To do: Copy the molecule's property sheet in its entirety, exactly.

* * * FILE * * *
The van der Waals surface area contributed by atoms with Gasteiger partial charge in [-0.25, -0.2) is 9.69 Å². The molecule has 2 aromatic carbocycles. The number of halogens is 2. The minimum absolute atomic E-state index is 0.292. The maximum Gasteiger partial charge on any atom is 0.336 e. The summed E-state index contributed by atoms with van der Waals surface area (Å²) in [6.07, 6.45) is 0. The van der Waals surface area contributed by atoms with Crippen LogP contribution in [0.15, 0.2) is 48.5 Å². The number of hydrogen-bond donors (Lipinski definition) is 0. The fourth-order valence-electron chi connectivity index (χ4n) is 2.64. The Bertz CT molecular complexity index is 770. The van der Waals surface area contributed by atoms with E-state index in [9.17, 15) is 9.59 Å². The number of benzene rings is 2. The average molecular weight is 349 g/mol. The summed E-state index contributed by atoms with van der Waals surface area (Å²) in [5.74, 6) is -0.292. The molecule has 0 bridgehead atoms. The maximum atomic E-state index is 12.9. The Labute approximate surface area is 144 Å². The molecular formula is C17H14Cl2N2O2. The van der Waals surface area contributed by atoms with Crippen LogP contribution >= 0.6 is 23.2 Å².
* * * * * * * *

The van der Waals surface area contributed by atoms with Gasteiger partial charge in [-0.25, -0.2) is 9.69 Å². The molecule has 2 aromatic carbocycles. The number of halogens is 2. The minimum absolute atomic E-state index is 0.292. The maximum Gasteiger partial charge on any atom is 0.336 e. The summed E-state index contributed by atoms with van der Waals surface area (Å²) in [6.07, 6.45) is 0. The van der Waals surface area contributed by atoms with Crippen LogP contribution in [0.15, 0.2) is 48.5 Å². The number of hydrogen-bond donors (Lipinski definition) is 0. The fourth-order valence-electron chi connectivity index (χ4n) is 2.64. The Bertz CT molecular complexity index is 770. The van der Waals surface area contributed by atoms with E-state index in [9.17, 15) is 9.59 Å². The number of benzene rings is 2. The average molecular weight is 349 g/mol. The summed E-state index contributed by atoms with van der Waals surface area (Å²) in [5.74, 6) is -0.292. The molecule has 0 bridgehead atoms. The maximum atomic E-state index is 12.9. The Labute approximate surface area is 144 Å². The molecular formula is C17H14Cl2N2O2. The van der Waals surface area contributed by atoms with Crippen LogP contribution >= 0.6 is 23.2 Å².